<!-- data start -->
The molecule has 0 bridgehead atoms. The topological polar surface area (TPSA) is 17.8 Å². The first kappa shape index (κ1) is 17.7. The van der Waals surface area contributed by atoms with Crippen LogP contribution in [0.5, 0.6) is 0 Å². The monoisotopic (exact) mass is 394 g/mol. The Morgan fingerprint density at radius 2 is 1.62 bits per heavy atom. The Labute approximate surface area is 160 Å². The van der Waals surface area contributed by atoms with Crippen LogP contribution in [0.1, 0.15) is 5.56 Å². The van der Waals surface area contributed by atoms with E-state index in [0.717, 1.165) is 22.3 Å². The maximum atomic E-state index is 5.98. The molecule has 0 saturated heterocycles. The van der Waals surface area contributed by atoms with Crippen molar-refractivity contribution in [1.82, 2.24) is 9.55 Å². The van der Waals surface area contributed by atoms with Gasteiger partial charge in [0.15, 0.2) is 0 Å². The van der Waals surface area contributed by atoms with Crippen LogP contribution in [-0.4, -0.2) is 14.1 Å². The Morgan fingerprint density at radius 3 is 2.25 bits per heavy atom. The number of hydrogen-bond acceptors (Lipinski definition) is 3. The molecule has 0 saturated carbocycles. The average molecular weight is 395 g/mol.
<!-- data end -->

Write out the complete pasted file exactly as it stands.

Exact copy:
The molecule has 0 bridgehead atoms. The topological polar surface area (TPSA) is 17.8 Å². The first kappa shape index (κ1) is 17.7. The van der Waals surface area contributed by atoms with Crippen LogP contribution in [0.5, 0.6) is 0 Å². The monoisotopic (exact) mass is 394 g/mol. The Morgan fingerprint density at radius 2 is 1.62 bits per heavy atom. The Labute approximate surface area is 160 Å². The van der Waals surface area contributed by atoms with Crippen LogP contribution in [0.1, 0.15) is 5.56 Å². The van der Waals surface area contributed by atoms with E-state index in [0.717, 1.165) is 22.3 Å². The maximum atomic E-state index is 5.98. The molecule has 0 saturated heterocycles. The van der Waals surface area contributed by atoms with Crippen molar-refractivity contribution in [1.82, 2.24) is 9.55 Å². The van der Waals surface area contributed by atoms with Gasteiger partial charge in [0.15, 0.2) is 0 Å². The van der Waals surface area contributed by atoms with Crippen LogP contribution in [-0.4, -0.2) is 14.1 Å². The Morgan fingerprint density at radius 3 is 2.25 bits per heavy atom. The number of hydrogen-bond acceptors (Lipinski definition) is 3. The molecule has 0 saturated carbocycles. The average molecular weight is 395 g/mol.